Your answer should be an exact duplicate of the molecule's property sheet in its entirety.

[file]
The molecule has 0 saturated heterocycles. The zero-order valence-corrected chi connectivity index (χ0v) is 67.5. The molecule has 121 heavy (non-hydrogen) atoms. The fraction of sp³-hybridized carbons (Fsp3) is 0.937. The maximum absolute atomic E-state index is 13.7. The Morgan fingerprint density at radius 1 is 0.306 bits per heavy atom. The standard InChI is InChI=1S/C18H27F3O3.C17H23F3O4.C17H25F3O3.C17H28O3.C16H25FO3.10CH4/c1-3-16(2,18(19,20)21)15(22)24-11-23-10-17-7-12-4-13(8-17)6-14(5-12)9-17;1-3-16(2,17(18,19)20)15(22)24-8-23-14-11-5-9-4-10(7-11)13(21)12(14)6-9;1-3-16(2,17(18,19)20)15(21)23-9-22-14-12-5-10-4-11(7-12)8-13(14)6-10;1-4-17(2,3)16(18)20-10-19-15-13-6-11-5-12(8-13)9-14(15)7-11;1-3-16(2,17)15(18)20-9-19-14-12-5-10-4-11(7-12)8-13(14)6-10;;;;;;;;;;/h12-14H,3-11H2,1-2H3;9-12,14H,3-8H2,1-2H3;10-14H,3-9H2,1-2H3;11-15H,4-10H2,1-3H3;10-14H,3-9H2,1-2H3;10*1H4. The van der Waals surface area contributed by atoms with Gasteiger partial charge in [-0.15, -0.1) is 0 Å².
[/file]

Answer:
The molecule has 0 saturated heterocycles. The zero-order valence-corrected chi connectivity index (χ0v) is 67.5. The molecule has 121 heavy (non-hydrogen) atoms. The fraction of sp³-hybridized carbons (Fsp3) is 0.937. The maximum absolute atomic E-state index is 13.7. The Morgan fingerprint density at radius 1 is 0.306 bits per heavy atom. The standard InChI is InChI=1S/C18H27F3O3.C17H23F3O4.C17H25F3O3.C17H28O3.C16H25FO3.10CH4/c1-3-16(2,18(19,20)21)15(22)24-11-23-10-17-7-12-4-13(8-17)6-14(5-12)9-17;1-3-16(2,17(18,19)20)15(22)24-8-23-14-11-5-9-4-10(7-11)13(21)12(14)6-9;1-3-16(2,17(18,19)20)15(21)23-9-22-14-12-5-10-4-11(7-12)8-13(14)6-10;1-4-17(2,3)16(18)20-10-19-15-13-6-11-5-12(8-13)9-14(15)7-11;1-3-16(2,17)15(18)20-9-19-14-12-5-10-4-11(7-12)8-13(14)6-10;;;;;;;;;;/h12-14H,3-11H2,1-2H3;9-12,14H,3-8H2,1-2H3;10-14H,3-9H2,1-2H3;11-15H,4-10H2,1-3H3;10-14H,3-9H2,1-2H3;10*1H4. The van der Waals surface area contributed by atoms with Gasteiger partial charge in [-0.15, -0.1) is 0 Å².